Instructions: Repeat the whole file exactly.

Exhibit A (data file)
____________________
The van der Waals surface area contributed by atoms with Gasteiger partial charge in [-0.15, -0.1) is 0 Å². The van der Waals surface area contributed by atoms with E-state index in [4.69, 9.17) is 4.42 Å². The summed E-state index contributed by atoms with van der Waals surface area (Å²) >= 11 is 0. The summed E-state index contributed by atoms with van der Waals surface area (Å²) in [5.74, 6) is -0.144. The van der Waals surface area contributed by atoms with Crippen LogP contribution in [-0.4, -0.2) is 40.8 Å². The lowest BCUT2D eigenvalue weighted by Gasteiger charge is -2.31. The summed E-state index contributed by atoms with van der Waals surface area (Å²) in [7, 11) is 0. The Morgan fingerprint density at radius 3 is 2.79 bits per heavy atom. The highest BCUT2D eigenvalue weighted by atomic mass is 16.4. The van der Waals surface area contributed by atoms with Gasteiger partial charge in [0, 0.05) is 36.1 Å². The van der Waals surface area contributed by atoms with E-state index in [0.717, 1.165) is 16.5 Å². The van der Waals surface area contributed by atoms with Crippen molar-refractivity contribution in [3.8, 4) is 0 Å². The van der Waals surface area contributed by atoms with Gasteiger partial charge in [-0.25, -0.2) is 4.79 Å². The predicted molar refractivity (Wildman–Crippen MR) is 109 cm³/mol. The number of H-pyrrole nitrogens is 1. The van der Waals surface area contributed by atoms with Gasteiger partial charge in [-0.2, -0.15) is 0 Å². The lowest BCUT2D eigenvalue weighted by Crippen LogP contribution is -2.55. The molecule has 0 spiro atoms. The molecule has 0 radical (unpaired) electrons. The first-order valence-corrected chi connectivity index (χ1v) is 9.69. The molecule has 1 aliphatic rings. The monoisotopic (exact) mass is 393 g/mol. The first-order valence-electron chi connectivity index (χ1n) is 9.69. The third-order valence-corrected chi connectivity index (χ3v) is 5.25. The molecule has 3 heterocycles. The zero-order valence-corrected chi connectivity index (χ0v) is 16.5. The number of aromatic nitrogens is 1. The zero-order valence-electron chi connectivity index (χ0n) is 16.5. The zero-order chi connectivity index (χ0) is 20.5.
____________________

The van der Waals surface area contributed by atoms with Gasteiger partial charge in [-0.15, -0.1) is 0 Å². The van der Waals surface area contributed by atoms with E-state index in [4.69, 9.17) is 4.42 Å². The summed E-state index contributed by atoms with van der Waals surface area (Å²) >= 11 is 0. The summed E-state index contributed by atoms with van der Waals surface area (Å²) in [5.74, 6) is -0.144. The van der Waals surface area contributed by atoms with Crippen LogP contribution in [-0.4, -0.2) is 40.8 Å². The lowest BCUT2D eigenvalue weighted by Gasteiger charge is -2.31. The summed E-state index contributed by atoms with van der Waals surface area (Å²) in [7, 11) is 0. The Morgan fingerprint density at radius 3 is 2.79 bits per heavy atom. The highest BCUT2D eigenvalue weighted by atomic mass is 16.4. The van der Waals surface area contributed by atoms with Gasteiger partial charge in [0, 0.05) is 36.1 Å². The van der Waals surface area contributed by atoms with E-state index in [0.717, 1.165) is 16.5 Å². The van der Waals surface area contributed by atoms with Crippen molar-refractivity contribution in [3.8, 4) is 0 Å². The van der Waals surface area contributed by atoms with Gasteiger partial charge in [-0.25, -0.2) is 4.79 Å². The predicted molar refractivity (Wildman–Crippen MR) is 109 cm³/mol. The number of H-pyrrole nitrogens is 1. The van der Waals surface area contributed by atoms with Gasteiger partial charge in [-0.2, -0.15) is 0 Å². The lowest BCUT2D eigenvalue weighted by Crippen LogP contribution is -2.55. The molecule has 0 spiro atoms. The molecule has 0 radical (unpaired) electrons. The first-order valence-corrected chi connectivity index (χ1v) is 9.69. The molecule has 1 aliphatic rings. The monoisotopic (exact) mass is 393 g/mol. The first-order valence-electron chi connectivity index (χ1n) is 9.69. The third-order valence-corrected chi connectivity index (χ3v) is 5.25. The molecule has 3 heterocycles. The zero-order valence-corrected chi connectivity index (χ0v) is 16.5. The number of aromatic nitrogens is 1. The zero-order valence-electron chi connectivity index (χ0n) is 16.5. The zero-order chi connectivity index (χ0) is 20.5.